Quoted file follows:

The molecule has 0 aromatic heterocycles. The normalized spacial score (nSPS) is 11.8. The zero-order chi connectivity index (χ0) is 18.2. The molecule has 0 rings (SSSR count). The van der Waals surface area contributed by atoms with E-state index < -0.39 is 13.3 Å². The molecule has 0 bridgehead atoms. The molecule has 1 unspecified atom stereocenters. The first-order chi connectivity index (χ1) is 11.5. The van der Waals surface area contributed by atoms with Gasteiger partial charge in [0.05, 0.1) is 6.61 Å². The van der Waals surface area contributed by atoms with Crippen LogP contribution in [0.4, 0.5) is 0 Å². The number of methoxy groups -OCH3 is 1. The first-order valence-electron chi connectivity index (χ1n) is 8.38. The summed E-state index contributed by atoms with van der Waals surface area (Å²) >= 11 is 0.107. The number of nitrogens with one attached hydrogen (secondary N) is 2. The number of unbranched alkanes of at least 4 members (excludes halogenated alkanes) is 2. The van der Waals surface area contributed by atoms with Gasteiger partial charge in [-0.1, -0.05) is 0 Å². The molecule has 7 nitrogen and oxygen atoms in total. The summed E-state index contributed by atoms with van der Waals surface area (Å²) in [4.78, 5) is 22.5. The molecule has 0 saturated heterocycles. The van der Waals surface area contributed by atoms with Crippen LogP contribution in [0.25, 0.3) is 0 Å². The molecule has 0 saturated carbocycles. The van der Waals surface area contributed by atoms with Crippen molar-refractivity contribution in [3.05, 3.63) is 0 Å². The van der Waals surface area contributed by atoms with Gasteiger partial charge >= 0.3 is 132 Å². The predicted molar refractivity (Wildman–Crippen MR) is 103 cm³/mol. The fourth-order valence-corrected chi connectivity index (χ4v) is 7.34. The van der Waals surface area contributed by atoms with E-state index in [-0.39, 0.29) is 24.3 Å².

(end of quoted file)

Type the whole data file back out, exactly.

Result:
The molecule has 0 aromatic heterocycles. The normalized spacial score (nSPS) is 11.8. The zero-order chi connectivity index (χ0) is 18.2. The molecule has 0 rings (SSSR count). The van der Waals surface area contributed by atoms with E-state index < -0.39 is 13.3 Å². The molecule has 0 bridgehead atoms. The molecule has 1 unspecified atom stereocenters. The first-order chi connectivity index (χ1) is 11.5. The van der Waals surface area contributed by atoms with Gasteiger partial charge in [0.05, 0.1) is 6.61 Å². The van der Waals surface area contributed by atoms with Crippen LogP contribution in [0.4, 0.5) is 0 Å². The number of methoxy groups -OCH3 is 1. The first-order valence-electron chi connectivity index (χ1n) is 8.38. The summed E-state index contributed by atoms with van der Waals surface area (Å²) >= 11 is 0.107. The number of nitrogens with one attached hydrogen (secondary N) is 2. The number of unbranched alkanes of at least 4 members (excludes halogenated alkanes) is 2. The van der Waals surface area contributed by atoms with Gasteiger partial charge in [-0.1, -0.05) is 0 Å². The molecule has 7 nitrogen and oxygen atoms in total. The summed E-state index contributed by atoms with van der Waals surface area (Å²) in [4.78, 5) is 22.5. The molecule has 0 saturated heterocycles. The van der Waals surface area contributed by atoms with Crippen LogP contribution in [0.25, 0.3) is 0 Å². The molecule has 0 saturated carbocycles. The van der Waals surface area contributed by atoms with Crippen molar-refractivity contribution in [3.05, 3.63) is 0 Å². The van der Waals surface area contributed by atoms with Gasteiger partial charge >= 0.3 is 132 Å². The predicted molar refractivity (Wildman–Crippen MR) is 103 cm³/mol. The fourth-order valence-corrected chi connectivity index (χ4v) is 7.34. The van der Waals surface area contributed by atoms with E-state index in [-0.39, 0.29) is 24.3 Å².